.@SerenaWilliams record vs current Top 15? 89-7! Has only lost to 1 player twice--> http://t.co/BJsiN28cXi #WTA pic.twitter.com/InfASFYD9V
— WTA (@WTA) April 5, 2015
By all accounts it has been a very successful spring time for the WTA's World's No 1 Serena Williams. By now everyone has learned that Serena Williams has returned to the BNP Paribas Open at Indian Wells, ending a 14 year boycott. At that tournament she was slated to face in the semifinals No. 3 seed, and the last woman to have beaten her at an official tournament, Simona Halep. Williams withdrew due to a knee injury. Halep would go on to beat Jelena Jankovic in a 3 set thriller. Fast forward to Miami and Serena and Halep were again slated to meet in the semifinals. This time there were no withdrawals and it was well worth the wait. It was without a doubt the match of the tournament on either the men's and women's side with Serena overcoming Halep 7-5 in the third after serving for the match up 5-3. It was without a doubt a thrilling affair.
In the finals, Serena met newly minted top 10 player, Carla Suarez-Navarro, who was seeking to become one of a handful of players who had beaten both Venus and Serena at the same tournament. She had a 0-4 record against Serena heading into this final and the results, as many expected was the same with Serena winning comfortably 6-2, 6-0 for her record 8th Miami Open title and leading the season undefeated heading into the European clay swing.
Since teaming up at the beginning of this year, Martina Hingis and Sania Mirza have remained unbeaten. When you find a good partner, it makes everything seem so simple.
.@MHingis & @MirzaSania win @MiamiOpenTennis! Complete Indian Wells/Miami double--> http://t.co/Twp1YYrBoc #WTA pic.twitter.com/6mEPZwzFcp
— WTA (@WTA) April 6, 2015
Spin's Player of the week is Serena Williams.
Happy to break into the @WTA Top-10 for the first time in my career! 😊😊 pic.twitter.com/ymoZBXc0JP
— Carla Suarez Navarro (@CarlaSuarezNava) April 6, 2015
Carla Suarez Navarro. She made her first Premier mandatory final defeating Agnieszka Radwanska, Venus Williams, rallying from 0-6 to get the job done and Andrea Petkovic. This result also got her in the Top 10 for the first time in her career. May she reside there for quite some time.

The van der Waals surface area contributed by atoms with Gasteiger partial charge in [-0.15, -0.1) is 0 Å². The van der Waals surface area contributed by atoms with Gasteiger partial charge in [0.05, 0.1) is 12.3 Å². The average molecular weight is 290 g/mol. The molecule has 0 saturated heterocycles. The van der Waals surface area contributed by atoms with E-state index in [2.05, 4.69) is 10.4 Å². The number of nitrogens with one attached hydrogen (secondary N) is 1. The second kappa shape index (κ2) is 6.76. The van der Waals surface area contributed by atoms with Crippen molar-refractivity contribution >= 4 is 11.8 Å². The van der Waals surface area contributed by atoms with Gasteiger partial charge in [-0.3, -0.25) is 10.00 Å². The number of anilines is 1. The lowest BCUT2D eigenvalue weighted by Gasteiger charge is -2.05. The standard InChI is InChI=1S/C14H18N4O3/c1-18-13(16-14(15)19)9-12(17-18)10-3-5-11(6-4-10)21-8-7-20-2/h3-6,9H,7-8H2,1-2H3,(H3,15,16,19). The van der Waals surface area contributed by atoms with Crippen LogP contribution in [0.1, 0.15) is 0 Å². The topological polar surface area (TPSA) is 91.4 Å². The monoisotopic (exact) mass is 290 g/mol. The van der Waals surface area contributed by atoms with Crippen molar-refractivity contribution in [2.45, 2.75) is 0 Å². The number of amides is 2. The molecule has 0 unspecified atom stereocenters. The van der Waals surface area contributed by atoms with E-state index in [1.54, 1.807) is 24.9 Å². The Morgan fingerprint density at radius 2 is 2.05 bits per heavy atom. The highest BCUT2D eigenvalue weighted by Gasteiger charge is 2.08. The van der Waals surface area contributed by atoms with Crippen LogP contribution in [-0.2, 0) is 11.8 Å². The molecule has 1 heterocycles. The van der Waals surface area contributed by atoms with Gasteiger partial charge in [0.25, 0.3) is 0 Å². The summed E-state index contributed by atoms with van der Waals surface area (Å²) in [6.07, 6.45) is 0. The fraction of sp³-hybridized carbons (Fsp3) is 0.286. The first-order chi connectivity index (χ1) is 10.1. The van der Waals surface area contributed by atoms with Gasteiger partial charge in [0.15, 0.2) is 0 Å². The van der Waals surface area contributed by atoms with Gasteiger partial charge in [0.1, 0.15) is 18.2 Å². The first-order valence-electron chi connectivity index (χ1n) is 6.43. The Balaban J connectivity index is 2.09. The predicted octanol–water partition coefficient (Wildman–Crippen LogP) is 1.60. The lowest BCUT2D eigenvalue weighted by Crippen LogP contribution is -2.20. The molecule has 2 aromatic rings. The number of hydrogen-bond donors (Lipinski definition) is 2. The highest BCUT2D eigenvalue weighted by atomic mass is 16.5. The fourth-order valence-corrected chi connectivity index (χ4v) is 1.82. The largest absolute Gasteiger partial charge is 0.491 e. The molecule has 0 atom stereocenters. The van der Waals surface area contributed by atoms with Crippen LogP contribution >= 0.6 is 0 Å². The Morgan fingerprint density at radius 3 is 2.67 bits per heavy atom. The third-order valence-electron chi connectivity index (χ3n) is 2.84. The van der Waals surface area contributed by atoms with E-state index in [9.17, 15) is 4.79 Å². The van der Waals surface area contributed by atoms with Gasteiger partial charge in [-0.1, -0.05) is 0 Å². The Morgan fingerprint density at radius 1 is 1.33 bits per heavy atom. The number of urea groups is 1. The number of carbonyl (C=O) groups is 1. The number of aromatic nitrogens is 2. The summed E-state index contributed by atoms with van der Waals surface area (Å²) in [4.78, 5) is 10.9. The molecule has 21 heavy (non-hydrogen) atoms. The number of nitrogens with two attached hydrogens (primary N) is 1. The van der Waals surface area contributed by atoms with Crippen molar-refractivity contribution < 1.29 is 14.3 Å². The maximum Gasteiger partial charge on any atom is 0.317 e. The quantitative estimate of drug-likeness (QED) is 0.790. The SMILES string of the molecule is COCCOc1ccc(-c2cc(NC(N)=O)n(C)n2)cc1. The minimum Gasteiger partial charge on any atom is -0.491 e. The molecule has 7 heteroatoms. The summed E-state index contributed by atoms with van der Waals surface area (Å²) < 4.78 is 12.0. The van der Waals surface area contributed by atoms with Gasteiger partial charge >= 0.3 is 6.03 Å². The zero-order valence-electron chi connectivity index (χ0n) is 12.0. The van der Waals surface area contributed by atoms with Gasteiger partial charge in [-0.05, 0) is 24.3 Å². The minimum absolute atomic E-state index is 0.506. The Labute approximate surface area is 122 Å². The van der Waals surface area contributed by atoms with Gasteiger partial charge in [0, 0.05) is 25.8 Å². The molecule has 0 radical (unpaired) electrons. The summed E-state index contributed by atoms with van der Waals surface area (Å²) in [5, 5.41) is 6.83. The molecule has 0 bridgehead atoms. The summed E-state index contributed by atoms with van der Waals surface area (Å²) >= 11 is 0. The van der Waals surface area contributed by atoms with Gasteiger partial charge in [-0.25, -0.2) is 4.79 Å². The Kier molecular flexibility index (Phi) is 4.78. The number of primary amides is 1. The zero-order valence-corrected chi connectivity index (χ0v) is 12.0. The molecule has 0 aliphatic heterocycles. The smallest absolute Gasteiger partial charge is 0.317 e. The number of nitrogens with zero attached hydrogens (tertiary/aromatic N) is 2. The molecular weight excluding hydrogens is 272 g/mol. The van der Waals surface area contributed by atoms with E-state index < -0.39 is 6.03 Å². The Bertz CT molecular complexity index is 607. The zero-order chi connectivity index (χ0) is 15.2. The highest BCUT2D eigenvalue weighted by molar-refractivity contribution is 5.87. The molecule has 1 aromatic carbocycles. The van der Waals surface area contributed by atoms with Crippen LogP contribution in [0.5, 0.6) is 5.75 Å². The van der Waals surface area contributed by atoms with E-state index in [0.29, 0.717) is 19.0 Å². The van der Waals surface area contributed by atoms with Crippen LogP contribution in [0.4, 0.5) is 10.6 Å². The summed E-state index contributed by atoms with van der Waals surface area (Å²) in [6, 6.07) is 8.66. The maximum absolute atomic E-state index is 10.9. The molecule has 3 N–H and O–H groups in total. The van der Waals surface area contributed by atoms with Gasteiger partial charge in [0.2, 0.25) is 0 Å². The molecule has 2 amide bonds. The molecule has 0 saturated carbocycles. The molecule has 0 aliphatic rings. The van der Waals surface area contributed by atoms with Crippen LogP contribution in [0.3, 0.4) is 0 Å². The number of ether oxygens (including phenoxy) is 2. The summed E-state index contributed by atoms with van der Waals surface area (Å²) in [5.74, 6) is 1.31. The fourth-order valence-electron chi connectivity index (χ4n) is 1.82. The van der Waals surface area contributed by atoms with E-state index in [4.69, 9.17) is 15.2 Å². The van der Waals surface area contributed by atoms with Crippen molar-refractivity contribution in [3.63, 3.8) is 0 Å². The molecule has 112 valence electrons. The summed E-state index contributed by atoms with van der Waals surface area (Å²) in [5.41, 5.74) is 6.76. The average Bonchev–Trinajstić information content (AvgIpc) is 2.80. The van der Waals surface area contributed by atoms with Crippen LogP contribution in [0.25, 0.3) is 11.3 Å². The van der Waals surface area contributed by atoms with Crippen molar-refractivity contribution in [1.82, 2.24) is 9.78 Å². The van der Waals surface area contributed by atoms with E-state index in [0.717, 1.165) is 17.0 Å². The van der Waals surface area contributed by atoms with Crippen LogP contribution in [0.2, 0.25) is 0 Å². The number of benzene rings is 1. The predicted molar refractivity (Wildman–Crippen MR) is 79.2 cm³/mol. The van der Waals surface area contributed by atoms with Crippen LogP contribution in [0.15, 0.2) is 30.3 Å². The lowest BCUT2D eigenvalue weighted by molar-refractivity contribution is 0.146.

Simona Halep – Making the semifinals after winning her first Premier mandatory title at Indian Wells. Her fourteen match winning streak was stopped by Serena Williams late in the third set after rallying to tie the match.
Previous player of week
Week 12: Sloane Stephens – Having three solid wins including defeating Madison Keys, AO SF, in process
Week 11: Simona Halep – Indian Wells winner defeating Jelena Jankovic
Week 10: Heather Watson – Getting first Top 10 win of career defeating Agnieszka Radwanska
Week 9: Timea Bacsinszky – Monterrey winner defeating Caroline Garcia
Week 8: Lucie Safarova – Doha winner defeating Victoria Azarenka
Week 7: Karolina Pliskova – Dubai finalist losing to Simona Halep
Week 6: Daniela Hantuchova – Pattaya winner defeating Ajla Tomljanovic.
Week 5: Andrea Petkovic – Led Germany to Fed Cup semifinals
Week 4: Serena Williams – Australian Open winner defeating Maria Sharapova
Week 3: Madison Keys – Defeated two seeds including Petra Kvitova, who was seeded 4
Week 2: Heather Watson – Hobart winner defeating Madison Brengle
Week 1: Venus Williams - Auckland winner defeating Caroline Wozniacki
This and That
I watch a lot of tennis. I am currently watching the Katowice match between Alison Van Uytanck and Rybarikova. It is a pretty good match and the commentator is loving the match. I suspect that Van Uytanck, a player many had not heard about before she played Serena Williams this year at the Australian Open has a really good game and I am hoping that she is able to move up more in the rankings so that folks can get more looks at her game and her talent.
No matter who wins today between Djokovic & Murray, the Big 4 will have accounted for 41 of last 45 Masters 1000 titles. Era's not over yet
— Christopher Clarey (@christophclarey) April 5, 2015